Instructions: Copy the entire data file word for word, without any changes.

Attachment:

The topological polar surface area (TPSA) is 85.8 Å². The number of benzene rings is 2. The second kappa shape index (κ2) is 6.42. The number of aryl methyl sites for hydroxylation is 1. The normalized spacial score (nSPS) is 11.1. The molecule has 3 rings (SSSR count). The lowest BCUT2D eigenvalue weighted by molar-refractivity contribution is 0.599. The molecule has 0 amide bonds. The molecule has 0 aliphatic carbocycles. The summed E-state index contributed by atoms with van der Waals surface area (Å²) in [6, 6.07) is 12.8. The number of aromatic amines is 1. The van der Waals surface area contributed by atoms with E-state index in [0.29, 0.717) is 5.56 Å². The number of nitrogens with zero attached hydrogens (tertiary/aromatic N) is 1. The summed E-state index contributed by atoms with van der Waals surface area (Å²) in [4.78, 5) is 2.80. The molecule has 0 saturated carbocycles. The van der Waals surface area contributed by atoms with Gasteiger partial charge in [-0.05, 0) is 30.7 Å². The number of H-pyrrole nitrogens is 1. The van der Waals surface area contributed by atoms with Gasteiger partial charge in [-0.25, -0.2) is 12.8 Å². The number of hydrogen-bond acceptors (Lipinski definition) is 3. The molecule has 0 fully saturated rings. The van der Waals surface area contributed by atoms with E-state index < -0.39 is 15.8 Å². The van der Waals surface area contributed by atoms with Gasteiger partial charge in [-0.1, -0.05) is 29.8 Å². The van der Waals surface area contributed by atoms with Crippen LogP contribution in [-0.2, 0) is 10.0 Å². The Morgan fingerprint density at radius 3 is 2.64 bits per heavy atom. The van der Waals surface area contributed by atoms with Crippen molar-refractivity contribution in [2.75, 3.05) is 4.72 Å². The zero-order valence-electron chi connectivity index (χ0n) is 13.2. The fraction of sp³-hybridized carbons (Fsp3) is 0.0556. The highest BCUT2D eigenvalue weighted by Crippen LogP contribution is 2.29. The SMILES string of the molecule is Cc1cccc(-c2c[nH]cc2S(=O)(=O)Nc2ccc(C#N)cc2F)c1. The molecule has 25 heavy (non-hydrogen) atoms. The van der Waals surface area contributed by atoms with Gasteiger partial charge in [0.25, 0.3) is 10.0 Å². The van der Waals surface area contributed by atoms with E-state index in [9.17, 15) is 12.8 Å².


The topological polar surface area (TPSA) is 85.8 Å². The number of benzene rings is 2. The second kappa shape index (κ2) is 6.42. The number of aryl methyl sites for hydroxylation is 1. The normalized spacial score (nSPS) is 11.1. The molecule has 3 rings (SSSR count). The lowest BCUT2D eigenvalue weighted by molar-refractivity contribution is 0.599. The molecule has 0 amide bonds. The molecule has 0 aliphatic carbocycles. The summed E-state index contributed by atoms with van der Waals surface area (Å²) in [6, 6.07) is 12.8. The number of aromatic amines is 1. The van der Waals surface area contributed by atoms with E-state index in [0.29, 0.717) is 5.56 Å². The number of nitrogens with zero attached hydrogens (tertiary/aromatic N) is 1. The summed E-state index contributed by atoms with van der Waals surface area (Å²) in [4.78, 5) is 2.80. The molecule has 0 saturated carbocycles. The van der Waals surface area contributed by atoms with Gasteiger partial charge in [-0.05, 0) is 30.7 Å². The number of H-pyrrole nitrogens is 1. The van der Waals surface area contributed by atoms with Gasteiger partial charge in [-0.25, -0.2) is 12.8 Å². The number of hydrogen-bond acceptors (Lipinski definition) is 3. The molecule has 0 fully saturated rings. The van der Waals surface area contributed by atoms with E-state index < -0.39 is 15.8 Å². The van der Waals surface area contributed by atoms with Gasteiger partial charge in [-0.1, -0.05) is 29.8 Å². The van der Waals surface area contributed by atoms with Crippen LogP contribution in [-0.2, 0) is 10.0 Å². The Morgan fingerprint density at radius 3 is 2.64 bits per heavy atom. The van der Waals surface area contributed by atoms with Crippen molar-refractivity contribution in [2.75, 3.05) is 4.72 Å². The zero-order valence-electron chi connectivity index (χ0n) is 13.2. The fraction of sp³-hybridized carbons (Fsp3) is 0.0556. The highest BCUT2D eigenvalue weighted by Crippen LogP contribution is 2.29. The SMILES string of the molecule is Cc1cccc(-c2c[nH]cc2S(=O)(=O)Nc2ccc(C#N)cc2F)c1. The molecule has 25 heavy (non-hydrogen) atoms. The van der Waals surface area contributed by atoms with Gasteiger partial charge in [0.25, 0.3) is 10.0 Å². The van der Waals surface area contributed by atoms with E-state index in [9.17, 15) is 12.8 Å².